Hyderabad: Efforts taken up to identify cavities beneath road surfaces that result in instances of roads caving in, by the Hyderabad Metropolitan Water Supply and Sewerage Board (HMWSSB) have started to yield results with some spots already being located in different areas.
Under a pilot project, the HMWSSB had roped in Jawaharlal Nehru Technological University Hyderabad (JNTU-H) team to conduct soil condition tests through Ground Penetration Radar (GPR) technology and identify cavities in Secunderabad area.
The project has the team initially scanning nearly 5 km area using advanced Ground Penetrating Radar (GPR) technology which uses radar signal to image the subsurface of a road. High-frequency electromagnetic waves are transmitted into the ground which reveals the cavities, according to officials.
The JNTU-H team comprising post graduate engineering students and research scholars have taken up the pilot project and so far identified few cavities on RP Road near Hotel City, Belson Taj Mahal Hotel and near Ganesh temple at Marredpally, senior officials of HMWSSB said. The scan of entire earmarked 5 km would be completed in next couple of days and after submission of findings, further action accordingly would be initiated, he said.
On the possibilities of taking up repairs soon, the official said Greater Hyderabad Municipal Corporation was not permitting any road digging till monsoon season in the city, hence the works would have to be taken up only after the rainy season.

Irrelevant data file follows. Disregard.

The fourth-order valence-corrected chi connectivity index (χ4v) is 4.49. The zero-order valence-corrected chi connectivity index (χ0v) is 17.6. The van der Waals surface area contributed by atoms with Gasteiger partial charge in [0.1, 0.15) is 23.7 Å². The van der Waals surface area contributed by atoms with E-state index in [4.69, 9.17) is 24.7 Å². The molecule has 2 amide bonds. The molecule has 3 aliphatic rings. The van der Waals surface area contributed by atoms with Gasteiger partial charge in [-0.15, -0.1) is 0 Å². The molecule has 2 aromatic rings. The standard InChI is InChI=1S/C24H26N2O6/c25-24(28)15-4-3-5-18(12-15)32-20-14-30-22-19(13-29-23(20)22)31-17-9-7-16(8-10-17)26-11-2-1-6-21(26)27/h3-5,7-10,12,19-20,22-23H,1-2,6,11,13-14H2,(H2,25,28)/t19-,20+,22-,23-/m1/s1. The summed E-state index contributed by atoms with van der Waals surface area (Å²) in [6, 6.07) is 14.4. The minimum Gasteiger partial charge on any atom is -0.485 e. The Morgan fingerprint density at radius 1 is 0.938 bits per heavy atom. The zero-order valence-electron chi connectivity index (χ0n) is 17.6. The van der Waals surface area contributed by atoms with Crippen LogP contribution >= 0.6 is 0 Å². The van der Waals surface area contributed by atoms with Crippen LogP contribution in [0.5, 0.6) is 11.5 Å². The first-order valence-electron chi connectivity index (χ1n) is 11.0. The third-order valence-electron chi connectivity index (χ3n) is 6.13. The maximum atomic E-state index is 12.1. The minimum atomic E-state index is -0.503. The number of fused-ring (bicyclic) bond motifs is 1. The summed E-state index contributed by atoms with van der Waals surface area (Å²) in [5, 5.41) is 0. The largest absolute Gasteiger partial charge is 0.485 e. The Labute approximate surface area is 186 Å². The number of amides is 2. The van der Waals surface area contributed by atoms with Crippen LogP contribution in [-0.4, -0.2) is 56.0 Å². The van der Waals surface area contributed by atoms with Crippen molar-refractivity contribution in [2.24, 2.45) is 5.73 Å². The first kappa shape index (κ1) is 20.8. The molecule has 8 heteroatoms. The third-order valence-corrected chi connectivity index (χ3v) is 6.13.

Each day, the JNTU-H team has been trying to cover at least one km of road with the latest equipment for which the HMWSSB is paying around Rs 20,000 per day. Initially, HMWSSB had sought to rope in National Geophysical Research Institute (NGRI) for the project but gave up due to financial constraints.
The task was taken up following incidents of roads suddenly caving in at major thoroughfares last year and causing worries about the safety of road users. A portion of 600 mm diameter pipeline was damaged at Clock Tower in Secunderabad when the road caved in here apart from affecting traffic flow.
To avoid recurrence of such incidents, the water board has taken up the task of conducting soil condition tests and identifying cavities to take up repairs accordingly. The problem of road caving, senior officials added, was mainly due to ageing 600 mm diameter pipelines which were laid decades ago. These pipe lengths criss-cross the city for a length of over 120 km.
Analysing pineline damages
It was a close shave for motorists on the NTR Marg at Hussain Sagar on September 23, 2016 as a portion of road caved in the afternoon following a heavy downpour. About one metre trench was formed near the main entrance of NTR Park as the road caved in though none was injured in the incident.
It was a 1,800 mm diameter sewer line from Somajiguda connecting to the Amberpet Sewerage Treatment plant via GHMC Head Office and Hyderguda that was affected.
HMWSSB had roped in a technical consultant from New Delhi to scan and assess the quality, life and damages if any, in the underground pipelines surrounding areas of Hussain Sagar. There are several 1,800 mm diameter and 1,600 mm diameter underground pipelines in the city. The majority of the sewer lines surrounding Hussain Sagar are 1,800 mm diameter pipelines.
A car-like device mounted with surveillance cameras and flashlight was suspended in the pipelines. Placed on a wooden plank or a floating material, the device captured images and the same were stored in the memory card placed in the device.
Based on the images, experts assessed the quality and strength of the pipelines. This had helped in studying the corrosion patterns and also to detect cracks and other damages, if any in the pipelines, said an official.